Since ancient times, people have yearned to attribute human behaviors to a physical source within the head. Recently, neuroimaging technologies have given us the technical ability to look at the living brain, its structures, and some of its functions without the need for invasive procedures. However, the . science has a long way to go before these technologies can allow us fully to appreciate the anatomical and physiologic underpinnings of human thoughts, states of mind, motives, will, or behaviors.
In this Article, we use an historical overview to introduce the various new technologies for imaging the brain. Today, the goal of medical science is the same as it has always been: to make medical technologies valid, useful, effective, and safe; and to guide appropriate uses while protecting the public from the misuse of them. Brain images are particularly vulnerable to misuse because they are so visually attractive. This visual power can easily result in misunderstanding about what the images show and what they mean. History shows, however, that legitimate science and unfettered showmanship have always proceeded on parallel tracks. Currently, there is great need for guidance on the appropriate uses of brain imaging within medicine, but also in fields outside of medicine, and particularly in the courtroom in aid of judges who must determine whether the images, and expert testimony about them, can be admitted into evidence. In Part II of this Article, we discuss the discovery and growth of these technologies. In Part III, we discuss some of the dilemmas that have been raised by the use of brain imaging in the courtroom, highlighting criminal cases in which the outcome was strongly swayed by jurors who misinterpreted the meaning of the images. We argue that brain images be admitted into evidence only for the purpose of linking a structural abnormality to a specific deficit, and that functional brain images not be admitted for the purpose of establishing responsibility for, motivation for, or propensity to commit a particular behavior, or to show an inability to control a particular behavior. For example, the current use of fMRI findings to establish the cause of certain behaviors, or responsibility, motivation, or propensity for them, is premature and ignores the complexity of brain function. Indeed, given the current state of medical and scientific knowledge about the brain, once admitted as evidence, the courtroom is an inadequate forum for determining the "truth" of such evidence. The importance to judges of obtaining careful scientific guidance on these technologies cannot be understated, and we argue that professional medical societies could provide invaluable assistance by issuing guidance for judges faced with the task of evaluating the evidentiary value of brain images and the testimony of the expert witnesses who will interpret them. In Part IV, we conclude that a body such as the Institute of Medicine could serve the courts and the public by conducting periodic reviews of current brain imaging research, convening scholarly committees to consider various uses and needs for the technology both within medicine and in related fields. We further suggest that the President's Council on Bioethics continue to serve an educational role as a multidisciplinary advisory body on these issues, and as a forum and resource to the public on the ethical issues raised by the use of these technologies.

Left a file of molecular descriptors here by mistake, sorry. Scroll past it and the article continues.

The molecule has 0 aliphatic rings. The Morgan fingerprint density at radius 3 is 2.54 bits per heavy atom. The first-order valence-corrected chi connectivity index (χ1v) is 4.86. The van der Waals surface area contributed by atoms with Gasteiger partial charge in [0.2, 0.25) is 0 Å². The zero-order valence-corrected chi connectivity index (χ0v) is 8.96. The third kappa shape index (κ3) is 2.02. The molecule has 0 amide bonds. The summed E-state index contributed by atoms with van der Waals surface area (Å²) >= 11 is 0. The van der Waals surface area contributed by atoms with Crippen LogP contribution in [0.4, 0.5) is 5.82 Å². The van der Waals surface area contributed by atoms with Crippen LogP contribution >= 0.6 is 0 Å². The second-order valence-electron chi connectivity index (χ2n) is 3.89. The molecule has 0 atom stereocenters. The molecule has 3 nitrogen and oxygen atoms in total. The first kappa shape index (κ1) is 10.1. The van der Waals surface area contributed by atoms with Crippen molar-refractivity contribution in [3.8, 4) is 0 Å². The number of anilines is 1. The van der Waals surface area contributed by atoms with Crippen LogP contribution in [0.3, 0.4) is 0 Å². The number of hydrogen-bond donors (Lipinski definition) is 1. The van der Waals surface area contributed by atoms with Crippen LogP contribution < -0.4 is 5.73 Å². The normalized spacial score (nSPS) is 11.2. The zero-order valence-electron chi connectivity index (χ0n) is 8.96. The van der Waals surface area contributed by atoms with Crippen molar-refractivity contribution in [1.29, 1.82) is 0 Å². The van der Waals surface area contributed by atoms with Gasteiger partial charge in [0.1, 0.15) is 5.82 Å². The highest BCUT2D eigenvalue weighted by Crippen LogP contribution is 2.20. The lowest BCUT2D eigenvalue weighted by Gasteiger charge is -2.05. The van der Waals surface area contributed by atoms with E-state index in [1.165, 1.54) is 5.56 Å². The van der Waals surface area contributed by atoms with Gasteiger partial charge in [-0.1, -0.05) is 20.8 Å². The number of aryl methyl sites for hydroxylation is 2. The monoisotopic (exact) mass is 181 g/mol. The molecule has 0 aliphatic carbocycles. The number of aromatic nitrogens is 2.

II. IMAGING THE MIND: A BRIEF HISTORY OF BRAIN IMAGING
What is Mind?
It does not Matter.
What is Matter?
Since antiquity, scientists have searched for the source of our reason, emotions, and behavior. Hippocrates, a trained Pythagorean, chose the head as the place where reasoning resides because it resembled a globe-the ideal geometric shape.1 Observing that patients with depressed skull fractures had convulsions, Hippocrates hypothesized that certain behavioral disorders were influenced from the head. …